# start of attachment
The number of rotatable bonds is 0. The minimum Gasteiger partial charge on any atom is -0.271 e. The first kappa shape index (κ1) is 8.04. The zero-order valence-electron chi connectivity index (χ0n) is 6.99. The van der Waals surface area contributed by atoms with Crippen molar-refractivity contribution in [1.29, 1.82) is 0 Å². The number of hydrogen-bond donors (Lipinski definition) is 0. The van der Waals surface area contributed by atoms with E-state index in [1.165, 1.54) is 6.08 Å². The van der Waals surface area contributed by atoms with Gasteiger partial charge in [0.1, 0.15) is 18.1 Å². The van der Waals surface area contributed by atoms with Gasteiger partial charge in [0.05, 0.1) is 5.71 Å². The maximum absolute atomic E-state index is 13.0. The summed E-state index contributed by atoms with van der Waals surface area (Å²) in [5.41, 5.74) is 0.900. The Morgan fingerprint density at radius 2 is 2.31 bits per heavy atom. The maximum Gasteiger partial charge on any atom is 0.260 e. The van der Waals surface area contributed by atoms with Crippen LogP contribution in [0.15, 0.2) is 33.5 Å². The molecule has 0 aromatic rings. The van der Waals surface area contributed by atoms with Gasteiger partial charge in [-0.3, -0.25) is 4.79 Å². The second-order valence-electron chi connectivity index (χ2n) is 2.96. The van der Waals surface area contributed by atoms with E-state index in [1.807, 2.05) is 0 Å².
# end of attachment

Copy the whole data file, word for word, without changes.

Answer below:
The number of rotatable bonds is 0. The minimum Gasteiger partial charge on any atom is -0.271 e. The first kappa shape index (κ1) is 8.04. The zero-order valence-electron chi connectivity index (χ0n) is 6.99. The van der Waals surface area contributed by atoms with Crippen molar-refractivity contribution in [1.29, 1.82) is 0 Å². The number of hydrogen-bond donors (Lipinski definition) is 0. The van der Waals surface area contributed by atoms with E-state index in [1.165, 1.54) is 6.08 Å². The van der Waals surface area contributed by atoms with Gasteiger partial charge in [0.1, 0.15) is 18.1 Å². The van der Waals surface area contributed by atoms with Gasteiger partial charge in [0.05, 0.1) is 5.71 Å². The maximum absolute atomic E-state index is 13.0. The summed E-state index contributed by atoms with van der Waals surface area (Å²) in [5.41, 5.74) is 0.900. The Morgan fingerprint density at radius 2 is 2.31 bits per heavy atom. The maximum Gasteiger partial charge on any atom is 0.260 e. The van der Waals surface area contributed by atoms with Crippen LogP contribution in [0.15, 0.2) is 33.5 Å². The molecule has 0 aromatic rings. The van der Waals surface area contributed by atoms with Gasteiger partial charge in [-0.3, -0.25) is 4.79 Å². The second-order valence-electron chi connectivity index (χ2n) is 2.96. The van der Waals surface area contributed by atoms with E-state index in [1.807, 2.05) is 0 Å².